Dance into autumn

A pow-wow held to honor the Fall Equinox

Intertribal Dance: Several dancers take part in the Intertribal dance where crowdmembers were invited to join them. The Fall Equinox Traditional Pow-wow brought in the new seaosn with dances, hand drums and much more. Photo By: Brock Copus | Multimedia Editor
The beat of the drum, the chanting and the brightly colored feathers and bells command attention at one small gathering.

The first annual Fall Equinox Traditional Pow-wow was held in the North Quad Saturday, Sept. 22.

A pow-wow is merely a gathering, and there are different reasons why one takes place.

Dancers, drummers, singers and the public gathered together to honor the Fall Equinox. This event is celebrated as summer turns to autumn and the earth is in balance with the sun.

“We thought it would be interesting. I’ve never seen one before,” Mary Karle, Ferris sophomore in marketing, said.

Michelle Sullivan, Ferris sophomore in nuclear medicine, added, “You don’t see a pow-wow every day.”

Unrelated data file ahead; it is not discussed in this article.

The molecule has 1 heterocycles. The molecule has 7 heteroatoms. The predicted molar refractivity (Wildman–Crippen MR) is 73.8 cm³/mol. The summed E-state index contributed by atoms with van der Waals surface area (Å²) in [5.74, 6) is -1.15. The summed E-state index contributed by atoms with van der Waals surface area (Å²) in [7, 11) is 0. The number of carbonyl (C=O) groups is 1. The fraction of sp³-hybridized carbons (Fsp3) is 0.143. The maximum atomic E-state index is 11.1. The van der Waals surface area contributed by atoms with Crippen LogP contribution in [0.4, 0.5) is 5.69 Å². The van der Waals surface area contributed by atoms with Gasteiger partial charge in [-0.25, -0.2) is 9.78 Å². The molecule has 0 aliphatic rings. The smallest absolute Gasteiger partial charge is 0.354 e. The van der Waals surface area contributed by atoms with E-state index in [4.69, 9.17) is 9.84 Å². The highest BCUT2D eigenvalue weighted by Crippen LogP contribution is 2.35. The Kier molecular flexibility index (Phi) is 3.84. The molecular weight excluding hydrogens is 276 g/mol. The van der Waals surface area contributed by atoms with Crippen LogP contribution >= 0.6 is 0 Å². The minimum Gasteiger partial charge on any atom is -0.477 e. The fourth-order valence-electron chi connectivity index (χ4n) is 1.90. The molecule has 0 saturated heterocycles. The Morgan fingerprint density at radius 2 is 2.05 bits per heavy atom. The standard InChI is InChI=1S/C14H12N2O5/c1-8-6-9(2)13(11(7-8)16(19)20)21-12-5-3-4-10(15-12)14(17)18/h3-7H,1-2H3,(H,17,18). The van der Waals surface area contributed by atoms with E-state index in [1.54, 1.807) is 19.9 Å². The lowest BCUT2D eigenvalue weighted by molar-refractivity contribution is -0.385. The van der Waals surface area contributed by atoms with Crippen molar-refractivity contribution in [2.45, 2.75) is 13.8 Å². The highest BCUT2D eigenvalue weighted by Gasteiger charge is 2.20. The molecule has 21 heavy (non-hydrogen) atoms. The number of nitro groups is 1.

The hand drums took center stage inside the roped off circle. A couple different vendors for food and jewelry freckled along the outside edge, and a tee-pee stood off to one side. The public stood somewhere in between, circling the entertainment.

The event started off with a bang. The host drum started up and the traditional dancers started making their way around the circle. Afterwards, the crowd was asked to remain standing as they played the Flag Song.

From there they went on to honor the veterans, say a prayer to the creator and even encouraged the public to come and dance with the traditional dancers. As they took their meal break, a hand drum competition ensued with a first-place $200 prize.

“It was interesting. I’ve never seen anything like it before. I wish I knew more about it so I could understand it better,” Karle said.

Ferris alumni Drew Harrington was the man behind the intricate tee-pee set up off to the side. He enjoys working with the Native American culture and says it should be remembered.

“The youth don’t seem to know a lot about their culture. I think it definitely needs to be preserved, especially for the language,” Harrington said.

Natalia Carvalho-Pinto, an academic advisor in the College of Health Professions, brought her daughter to the event to open her eyes to other cultures.

“I think it’s important to seek culture. Ferris brings a lot of opportunities. This is just one of them,” Carvalho-Pinto said.

This event was put on by the Circle of Tribal nations along with the Office of Multicultural Student Services and the Diversity Inclusion Office.

Michael Loyal and Crystal Jones were vendors at the event. They also believed this celebration could benefit the children.

“You’re here because of who came before you. This is a way to carry on the tradition for the younger generation,” Jones said.